Old boyfriend used to work the overnight at Hy-Vee, and I’d meet him in the parking lot around dawn. Sometimes I’d bring an Egg McMuffin and coffee, and sometimes it would just be chewing tobacco and Kit-Kat bars, and then we’d drive on up to the place Buddy Holly died and talk about insects. We’d talk about moths. He would tell jokes about purgatory and our pal Buddy having to listen to the crickets for eternity, and then we’d grab fistfuls of dirt and lob them at each other real soft. We’d stick them in our pockets. Let them gum up the washer in some laundromat down by the cemetery, and this one time we took a couple of pills he said he stole from a priest and just laid there. Closed our eyes. He said his grandad always told him he didn’t have no ambition, but the truth was he had all kind of plans, and one of them was to fill these old mason jars with bed bugs and then drive on up to Minneapolis. He had a map of downtown, the suburbs, all the Fortune 500s. Figured he could get into some law firm or investment group at the IDS, maybe ride the elevator in Accenture Tower. He could find the Target building or Best Buy or even one of them upscale housing complexes overlooks the ballpark and just open them jars in the lobby. Just let the freaks run free. He figured he needed maybe five, six jars to make it worthwhile, and he’d already started a collection. Made friends with an exterminator. I must have been high because I told him I wanted in, and we could be like Robin Hood or Bonnie and Clyde, and he scoffed. Kicked dirt at my face. He said I could talk tough, but this was real shit, and some folks would even call it terrorism, and I said, yeah. Maybe. Probably. But then I found his hand, and our fingers interlocked, and I told him I meant it, that, if they call it terrorism, it’s only because the assholes got the means to complain.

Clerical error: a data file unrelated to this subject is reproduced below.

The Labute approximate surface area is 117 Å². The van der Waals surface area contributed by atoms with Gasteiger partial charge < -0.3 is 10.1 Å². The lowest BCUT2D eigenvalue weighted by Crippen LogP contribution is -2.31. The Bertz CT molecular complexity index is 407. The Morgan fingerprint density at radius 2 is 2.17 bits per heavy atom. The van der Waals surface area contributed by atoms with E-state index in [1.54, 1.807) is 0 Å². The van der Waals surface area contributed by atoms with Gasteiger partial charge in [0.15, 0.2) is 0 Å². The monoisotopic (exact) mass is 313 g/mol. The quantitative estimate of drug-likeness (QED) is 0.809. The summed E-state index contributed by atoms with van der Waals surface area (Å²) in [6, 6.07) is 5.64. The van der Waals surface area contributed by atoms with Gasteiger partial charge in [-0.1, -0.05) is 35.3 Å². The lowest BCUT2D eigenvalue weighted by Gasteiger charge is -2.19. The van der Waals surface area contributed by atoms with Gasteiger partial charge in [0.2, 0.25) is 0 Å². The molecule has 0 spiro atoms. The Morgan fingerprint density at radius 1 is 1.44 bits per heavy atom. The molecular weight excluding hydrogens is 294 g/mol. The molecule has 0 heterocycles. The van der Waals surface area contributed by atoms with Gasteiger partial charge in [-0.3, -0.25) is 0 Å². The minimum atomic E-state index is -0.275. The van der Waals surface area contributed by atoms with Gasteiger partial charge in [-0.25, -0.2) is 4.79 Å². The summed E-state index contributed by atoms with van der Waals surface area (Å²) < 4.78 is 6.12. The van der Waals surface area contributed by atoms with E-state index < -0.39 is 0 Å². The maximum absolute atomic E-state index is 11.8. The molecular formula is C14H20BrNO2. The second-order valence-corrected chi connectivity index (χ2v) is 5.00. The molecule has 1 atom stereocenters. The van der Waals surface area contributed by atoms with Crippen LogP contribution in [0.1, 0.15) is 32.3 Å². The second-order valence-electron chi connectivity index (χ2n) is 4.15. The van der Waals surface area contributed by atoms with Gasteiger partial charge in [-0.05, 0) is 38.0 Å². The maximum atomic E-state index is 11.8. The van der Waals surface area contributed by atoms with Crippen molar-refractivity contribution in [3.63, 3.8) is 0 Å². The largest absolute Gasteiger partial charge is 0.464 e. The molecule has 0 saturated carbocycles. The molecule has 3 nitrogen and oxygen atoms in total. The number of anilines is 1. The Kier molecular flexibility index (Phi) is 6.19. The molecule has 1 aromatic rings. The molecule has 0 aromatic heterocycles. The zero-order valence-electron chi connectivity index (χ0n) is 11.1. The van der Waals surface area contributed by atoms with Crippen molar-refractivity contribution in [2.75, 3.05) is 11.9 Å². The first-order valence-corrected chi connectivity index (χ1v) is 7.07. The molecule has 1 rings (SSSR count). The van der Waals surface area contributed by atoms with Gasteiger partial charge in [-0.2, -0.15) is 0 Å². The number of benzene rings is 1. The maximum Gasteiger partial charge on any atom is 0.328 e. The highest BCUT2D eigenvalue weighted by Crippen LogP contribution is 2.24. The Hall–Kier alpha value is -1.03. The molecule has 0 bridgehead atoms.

Notes from Guest Reader Krys Malcolm Belc
I’m always curious to see how much writers can do on one page. I love the speed with which Brett plunges us into these characters’ small world. And yet in that smallness there is an expansive, generous look into their future as well. This microfiction accomplishes one of the most magical things I think this form is capable of–using a small series of finely tuned details to open up an entire world in a single paragraph. Brett’s piece lends itself to multiple readings of its alluring characters and its deft sentences.